For the first time in my adult life I am living in a home with a fruit tree. It is a fig tree. Growing up in rural Colorado we had apple trees and cheery trees and eating the delicious fruit right off the tree was an unforgettable part of the summer. I did not remember the hassles of fruit trees that we are learning about now, such as all the fruit that falls to the ground and gets squashed underfoot. We have been having this particular problem with the fig tree so I decided to try and make something of the figs. I called our entomologist landlord to ask what type of figs these are and apparently they are California brown figs, they are light pink inside and just slightly sweet, good for preserves, because my kids are picky about eating them raw.
To make the preserves I loosely followed this recipe (http://flouronmyface.com/homemade-fig-preserves/) from the Flour on My Face Blog as a rough guide, with a few adaptations. My main compliant with preserves is the large quantities of sugar. The recipe called for 7 cups of sugar and in my low sugar family this seemed overwhelming and I didn’t have 7 cups on hand, so I reduced both the figs and the sugar (by more than half). I used lime and lime zest in smaller quantities and I used low-sugar pectin. I have never used pectin before and the recipe called for “a packet” so I just added a couple of tablespoons. I wasn’t really sure what to expect, but the results were very good. We now have luscious fig preserves that we can spoon on ice cream or yogurt or eat with toast for breakfast. The best part about these preserves is the price. Since the figs grow in our yard the only real cost to this jam is the very cheap sugar and the time you spend cooking!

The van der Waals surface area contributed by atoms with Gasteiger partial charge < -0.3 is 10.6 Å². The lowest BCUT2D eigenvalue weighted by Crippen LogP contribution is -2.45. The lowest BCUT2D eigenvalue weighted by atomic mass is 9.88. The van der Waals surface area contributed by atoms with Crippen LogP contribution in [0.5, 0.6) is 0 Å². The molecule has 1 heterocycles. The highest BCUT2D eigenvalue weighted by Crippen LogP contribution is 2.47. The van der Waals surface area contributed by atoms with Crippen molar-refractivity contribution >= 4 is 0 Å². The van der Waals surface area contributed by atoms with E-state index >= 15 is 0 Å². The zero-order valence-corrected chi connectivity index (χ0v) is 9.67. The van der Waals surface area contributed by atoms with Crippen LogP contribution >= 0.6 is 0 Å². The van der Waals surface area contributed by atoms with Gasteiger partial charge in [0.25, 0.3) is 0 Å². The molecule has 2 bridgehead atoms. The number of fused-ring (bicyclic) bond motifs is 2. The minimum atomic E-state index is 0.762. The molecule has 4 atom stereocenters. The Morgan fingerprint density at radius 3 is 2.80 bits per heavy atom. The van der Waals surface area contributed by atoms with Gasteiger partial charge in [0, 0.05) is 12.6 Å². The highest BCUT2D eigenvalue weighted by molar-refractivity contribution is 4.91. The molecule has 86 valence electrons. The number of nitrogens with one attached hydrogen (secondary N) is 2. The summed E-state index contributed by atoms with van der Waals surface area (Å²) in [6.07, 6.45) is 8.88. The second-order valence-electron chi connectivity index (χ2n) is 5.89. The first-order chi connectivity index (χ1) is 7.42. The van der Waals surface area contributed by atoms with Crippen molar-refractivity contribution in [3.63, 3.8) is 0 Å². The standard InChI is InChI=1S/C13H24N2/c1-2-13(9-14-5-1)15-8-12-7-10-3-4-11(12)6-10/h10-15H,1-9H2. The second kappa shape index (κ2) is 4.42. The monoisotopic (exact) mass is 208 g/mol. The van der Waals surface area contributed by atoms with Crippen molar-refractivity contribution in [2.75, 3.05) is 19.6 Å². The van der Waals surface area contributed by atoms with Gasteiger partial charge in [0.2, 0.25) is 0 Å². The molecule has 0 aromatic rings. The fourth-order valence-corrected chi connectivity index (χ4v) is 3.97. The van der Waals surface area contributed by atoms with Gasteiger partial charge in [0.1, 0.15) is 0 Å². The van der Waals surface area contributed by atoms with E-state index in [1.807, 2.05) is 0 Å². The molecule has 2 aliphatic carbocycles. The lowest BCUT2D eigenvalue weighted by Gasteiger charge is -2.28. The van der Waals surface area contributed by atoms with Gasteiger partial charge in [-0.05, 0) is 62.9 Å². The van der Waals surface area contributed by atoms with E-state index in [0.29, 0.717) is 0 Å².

- 4 cups chopped figs
- 2.5 cups sugar
- 1/2 lime, put in both juice and the zest
- 2.5 tbsp bell less sugar pectin
- 3 tbsp water
Combine the figs and sugar in a pot and let them macerate together until the mixture is soupy and not too thick, about 20 mins. Add the other ingredients except the pectin and bring to a boil, boil for 15 minutes. Stir in the pectin and bring back to a boil. Remove from the heat and let sit for 30 minutes to let the jam set. Either can the preserves at this point in jars and boiling water bath or scoop it into a glass jar and let cool before refrigerating. If you want to can the jam, boil the jars and the lids while the preserves are cooking, using canning tongs to lift the hot jars out of the water. Once the preserves have set, fill the jars, place the lids on and process in a boiling water bath for 15 minutes. Then let the jars cool on the counter so that they seal properly.
The preserves should last at least a week in the refrigerator or a year if you can them. I got three 5 oz jars out of this recipe.